EUROPEAN investment banks were among the worst hit by the fees downturn in 2012, according to data released yesterday by Thomson Reuters.
Worldwide fees fell by just 3.4 per cent to $74.8bn (£46bn) last year but the income from deals involving the UK, France and Spain slumped by more than 15 per cent.
“The Eurozone crisis is the overriding issue for investment banking fees, because you don’t do deals when corporate don’t have confidence in the market,” said Thomson Reuters research director Leon Saunders Calvert.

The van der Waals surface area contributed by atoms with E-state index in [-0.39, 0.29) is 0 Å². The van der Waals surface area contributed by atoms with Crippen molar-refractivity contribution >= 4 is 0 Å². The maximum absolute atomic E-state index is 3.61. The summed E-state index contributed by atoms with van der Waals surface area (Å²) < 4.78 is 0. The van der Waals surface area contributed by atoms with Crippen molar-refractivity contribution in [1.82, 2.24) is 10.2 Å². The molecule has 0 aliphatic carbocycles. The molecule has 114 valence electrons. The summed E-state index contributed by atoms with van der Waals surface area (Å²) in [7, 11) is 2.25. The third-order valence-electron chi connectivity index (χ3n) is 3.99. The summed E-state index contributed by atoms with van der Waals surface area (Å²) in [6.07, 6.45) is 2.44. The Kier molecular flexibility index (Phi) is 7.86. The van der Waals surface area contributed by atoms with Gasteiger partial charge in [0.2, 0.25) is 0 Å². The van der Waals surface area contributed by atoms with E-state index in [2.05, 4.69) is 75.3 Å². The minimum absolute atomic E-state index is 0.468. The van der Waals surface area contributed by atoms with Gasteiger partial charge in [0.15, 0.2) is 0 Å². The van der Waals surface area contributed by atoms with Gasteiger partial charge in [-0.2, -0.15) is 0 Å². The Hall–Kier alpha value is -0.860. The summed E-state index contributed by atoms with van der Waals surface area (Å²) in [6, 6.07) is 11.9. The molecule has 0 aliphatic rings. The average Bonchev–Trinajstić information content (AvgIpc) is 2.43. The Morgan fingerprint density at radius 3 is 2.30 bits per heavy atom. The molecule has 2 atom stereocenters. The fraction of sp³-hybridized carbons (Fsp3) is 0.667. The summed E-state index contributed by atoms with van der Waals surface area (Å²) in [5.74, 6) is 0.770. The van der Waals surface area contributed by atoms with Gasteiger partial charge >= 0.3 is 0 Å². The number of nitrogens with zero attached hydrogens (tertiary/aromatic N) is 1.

A slight uptick in the performance of the US economy saved the industry from a disastrous year but there were heavy falls in emerging markets, such as China and Russia.
“Despite the fact their economies are still growing effectively, dealmaking activity is reliant on cross-border investment from Europe and the US,” Calvert added. “When Western Europe is struggling internally then they’re less likely to make risky deals in emerging markets.”
Bankers looking for new markets should look to Mexico, Malaysia and Finland, where total fees rose by more than 25 per cent.